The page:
Thinking | 24 February 2020

Talking Tax – Issue 181

No longer being practical - the removal of the ‘practical approach’ for foreign purchaser additional duty in Victoria

The Victorian Commissioner of State Revenue (Commissioner) has announced that from 1 March 2020, the ‘practical approach’ previously taken for discretionary trusts with potential foreign beneficiaries will no longer be applied.  This means that a discretionary trust may be considered a ‘foreign trust’ for duty purposes because someone in the wide pool of general beneficiaries is a ‘foreign person’, even if none of the named beneficiaries of the trust are foreign persons and the trustee had no intention to distribute trust property to a foreign beneficiary!

Broadly, the consequence of being a ‘foreign trust’ for duty purposes is that when the trust acquires an interest in residential property in Victoria, it is likely to incur the foreign purchaser additional duty (currently 8%) in addition to standard duty rates.  For example, if a family trust is used to acquire a residential property in Melbourne worth $1 million, the trust may be required to pay the State Revenue Office $80,000 of foreign purchaser additional duty, in addition to $55,000 of duty at general rates.

However, this surcharge would not apply if the trust deed contains a clause that specifically precludes the trustee from making distributions from the capital of the trust to foreign natural persons, foreign corporations or trustees of foreign trusts that otherwise fall within the classes of eligible beneficiaries (Foreign Beneficiaries).  We note that an Australian citizen living overseas is not a ‘foreign natural person’ for these purposes and can still benefit from the trust.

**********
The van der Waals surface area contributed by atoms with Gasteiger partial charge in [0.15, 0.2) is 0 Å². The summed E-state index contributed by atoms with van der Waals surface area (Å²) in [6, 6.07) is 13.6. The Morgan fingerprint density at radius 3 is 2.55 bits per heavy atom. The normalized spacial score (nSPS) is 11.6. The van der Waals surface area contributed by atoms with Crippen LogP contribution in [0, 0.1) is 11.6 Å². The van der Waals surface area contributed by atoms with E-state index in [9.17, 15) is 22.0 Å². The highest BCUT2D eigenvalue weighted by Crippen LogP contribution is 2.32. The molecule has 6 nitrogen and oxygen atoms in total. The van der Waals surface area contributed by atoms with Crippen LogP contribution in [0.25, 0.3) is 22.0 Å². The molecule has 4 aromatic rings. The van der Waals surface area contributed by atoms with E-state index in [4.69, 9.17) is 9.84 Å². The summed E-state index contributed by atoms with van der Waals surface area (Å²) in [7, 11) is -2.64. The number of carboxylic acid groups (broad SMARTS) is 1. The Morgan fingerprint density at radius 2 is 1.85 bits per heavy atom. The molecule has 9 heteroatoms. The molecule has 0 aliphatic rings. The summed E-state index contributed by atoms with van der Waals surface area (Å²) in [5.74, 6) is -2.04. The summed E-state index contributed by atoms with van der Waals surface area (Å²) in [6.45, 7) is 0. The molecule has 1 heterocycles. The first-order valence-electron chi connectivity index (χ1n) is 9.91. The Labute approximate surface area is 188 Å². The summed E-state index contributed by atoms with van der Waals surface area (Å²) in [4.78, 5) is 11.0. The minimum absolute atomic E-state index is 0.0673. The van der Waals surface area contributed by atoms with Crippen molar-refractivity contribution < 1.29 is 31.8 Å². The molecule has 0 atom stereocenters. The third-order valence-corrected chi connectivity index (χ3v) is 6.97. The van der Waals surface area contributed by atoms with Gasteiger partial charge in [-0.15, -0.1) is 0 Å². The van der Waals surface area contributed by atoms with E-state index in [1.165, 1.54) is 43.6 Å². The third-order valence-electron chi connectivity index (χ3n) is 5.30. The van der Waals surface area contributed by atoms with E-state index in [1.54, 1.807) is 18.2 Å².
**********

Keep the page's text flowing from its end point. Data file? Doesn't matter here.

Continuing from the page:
Before establishing a new trust or amending an existing trust deed to include such an exclusion clause, trustees and their advisors must consider the following:

  • Is there an intention for Foreign Beneficiaries to benefit under the trust? If so, an exclusion clause would not be appropriate.
  • Is such an exclusion clause permitted by and consistent with the other clauses of the trust deed?
  • Is the trustee willing to take on the administrative burden of checking the citizenship/residency status of potential beneficiaries before making any distributions of trust property (which may include looking through companies and trusts to determine the citizenship status of their beneficial owners)?

Foreign purchaser additional duty provisions were introduced in Victoria with effect from 1 July 2015 and can apply to individuals, companies and all types of trusts that are characterised as foreign purchasers. 

Under the relevant provisions of the Duties Act 2000 (Vic), a discretionary trust is a ‘foreign trust’ if:

  • the trustee has the ability to make a distribution of more than 50% of the capital of the estate of the trust to a ‘foreign person’ (alone or together with their associates); or
  • the Commissioner has made a determination that a ‘foreign person’ has the capacity to determine or influence the outcome of decisions about the administration and conduct of the trust.

Given that most discretionary trusts have broad classes of beneficiaries, it is likely that a foreign person will be an eligible beneficiary of the trust and the trustee will have discretion to make a distribution of more than 50% of the trust capital to that person, despite never having done so and never intending to do so.  Accordingly, under the current rules, that trust would technically be a foreign trust.